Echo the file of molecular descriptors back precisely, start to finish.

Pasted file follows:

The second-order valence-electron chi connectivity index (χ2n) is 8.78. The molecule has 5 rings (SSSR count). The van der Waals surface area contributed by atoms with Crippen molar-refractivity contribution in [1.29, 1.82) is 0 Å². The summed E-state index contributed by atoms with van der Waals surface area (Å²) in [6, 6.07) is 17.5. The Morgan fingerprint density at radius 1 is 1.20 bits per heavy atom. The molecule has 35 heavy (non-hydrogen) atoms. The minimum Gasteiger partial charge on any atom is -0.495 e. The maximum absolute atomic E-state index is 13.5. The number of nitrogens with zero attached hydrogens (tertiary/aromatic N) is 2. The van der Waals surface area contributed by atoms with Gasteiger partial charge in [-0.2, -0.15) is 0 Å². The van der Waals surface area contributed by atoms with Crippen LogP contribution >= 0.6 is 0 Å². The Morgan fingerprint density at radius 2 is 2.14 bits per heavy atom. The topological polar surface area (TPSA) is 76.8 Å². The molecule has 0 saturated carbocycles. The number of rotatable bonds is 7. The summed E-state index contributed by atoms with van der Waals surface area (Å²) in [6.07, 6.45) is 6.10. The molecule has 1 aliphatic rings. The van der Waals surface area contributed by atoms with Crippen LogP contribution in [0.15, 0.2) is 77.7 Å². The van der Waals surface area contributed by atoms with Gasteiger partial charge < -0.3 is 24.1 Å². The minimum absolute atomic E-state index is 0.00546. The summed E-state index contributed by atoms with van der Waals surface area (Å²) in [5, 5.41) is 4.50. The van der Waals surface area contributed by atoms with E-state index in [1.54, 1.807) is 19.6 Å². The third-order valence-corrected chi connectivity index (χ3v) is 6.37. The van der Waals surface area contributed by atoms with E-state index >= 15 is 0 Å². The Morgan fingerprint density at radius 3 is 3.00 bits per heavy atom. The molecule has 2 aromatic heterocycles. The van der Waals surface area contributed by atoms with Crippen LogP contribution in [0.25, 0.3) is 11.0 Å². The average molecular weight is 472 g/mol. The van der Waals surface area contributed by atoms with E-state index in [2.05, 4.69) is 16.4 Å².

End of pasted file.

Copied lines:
The second-order valence-electron chi connectivity index (χ2n) is 8.78. The molecule has 5 rings (SSSR count). The van der Waals surface area contributed by atoms with Crippen molar-refractivity contribution in [1.29, 1.82) is 0 Å². The summed E-state index contributed by atoms with van der Waals surface area (Å²) in [6, 6.07) is 17.5. The Morgan fingerprint density at radius 1 is 1.20 bits per heavy atom. The molecule has 35 heavy (non-hydrogen) atoms. The minimum Gasteiger partial charge on any atom is -0.495 e. The maximum absolute atomic E-state index is 13.5. The number of nitrogens with zero attached hydrogens (tertiary/aromatic N) is 2. The van der Waals surface area contributed by atoms with Gasteiger partial charge in [-0.2, -0.15) is 0 Å². The van der Waals surface area contributed by atoms with Crippen LogP contribution >= 0.6 is 0 Å². The Morgan fingerprint density at radius 2 is 2.14 bits per heavy atom. The topological polar surface area (TPSA) is 76.8 Å². The molecule has 0 saturated carbocycles. The number of rotatable bonds is 7. The summed E-state index contributed by atoms with van der Waals surface area (Å²) in [6.07, 6.45) is 6.10. The molecule has 1 aliphatic rings. The van der Waals surface area contributed by atoms with Crippen LogP contribution in [0.15, 0.2) is 77.7 Å². The van der Waals surface area contributed by atoms with Gasteiger partial charge < -0.3 is 24.1 Å². The minimum absolute atomic E-state index is 0.00546. The summed E-state index contributed by atoms with van der Waals surface area (Å²) in [5, 5.41) is 4.50. The van der Waals surface area contributed by atoms with E-state index in [1.54, 1.807) is 19.6 Å². The third-order valence-corrected chi connectivity index (χ3v) is 6.37. The van der Waals surface area contributed by atoms with E-state index >= 15 is 0 Å². The Morgan fingerprint density at radius 3 is 3.00 bits per heavy atom. The molecule has 2 aromatic heterocycles. The van der Waals surface area contributed by atoms with Crippen LogP contribution in [0.25, 0.3) is 11.0 Å². The average molecular weight is 472 g/mol. The van der Waals surface area contributed by atoms with E-state index in [2.05, 4.69) is 16.4 Å².